From a proposal to ask about citizenship on 2010 Census to a collaboration between Latino groups and evangelical churches to promote the census, we’ve seen a fair amount of controversy, well before census forms are distributed in March.
Much of the debate will center on meaning of “home,” she writes:
This coming census — the largest count of the U.S. population with more immigrants and minorities than ever — will be complicated further by the economic downturn and foreclosure crisis because many people are “doubling up” or otherwise living in temporary quarters.
The census questionnaire asks for a count of all people who live and sleep in the household “most of the time,” as of April 1, but not those who are living away at college or in the military or those who are living in a nursing home or who are in a jail, prison or detention facility. (They are counted separately from households.)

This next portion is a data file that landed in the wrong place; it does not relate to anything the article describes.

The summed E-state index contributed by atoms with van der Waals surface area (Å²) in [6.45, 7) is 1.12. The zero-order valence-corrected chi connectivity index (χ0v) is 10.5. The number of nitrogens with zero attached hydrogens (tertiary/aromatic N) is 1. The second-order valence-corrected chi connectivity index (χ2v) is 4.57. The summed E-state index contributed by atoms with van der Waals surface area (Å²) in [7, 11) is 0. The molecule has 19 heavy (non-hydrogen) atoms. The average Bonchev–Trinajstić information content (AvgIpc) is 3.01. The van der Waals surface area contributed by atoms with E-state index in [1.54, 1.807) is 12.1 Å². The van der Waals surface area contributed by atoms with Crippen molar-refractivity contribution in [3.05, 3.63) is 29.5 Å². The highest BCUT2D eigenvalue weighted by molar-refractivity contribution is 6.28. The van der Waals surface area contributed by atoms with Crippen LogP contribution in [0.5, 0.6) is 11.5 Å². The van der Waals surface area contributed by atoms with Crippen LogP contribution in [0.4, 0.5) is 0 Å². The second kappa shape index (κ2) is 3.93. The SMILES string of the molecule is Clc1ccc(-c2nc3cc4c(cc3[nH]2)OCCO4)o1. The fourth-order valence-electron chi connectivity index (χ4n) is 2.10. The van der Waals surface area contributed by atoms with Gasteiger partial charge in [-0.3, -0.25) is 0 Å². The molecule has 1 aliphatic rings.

“Home” may have changed recently for those whose hardship leaves them little choice but to live with relatives or friends, however temporary that may be. “Home” for displaced residents of the Gulf Coast may be miles away from where they lived before the devastation that Hurricanes Katrina and Rita wrought in their communities.
“Home” for some immigrants is in U.S. communities even though they are not legally residing in the United States. And “home” may be in a prison or detention center in a state far away from the inmate’s hometown residence.
In the comments, let us know what you see as the most controversial parts of the 2010 Census.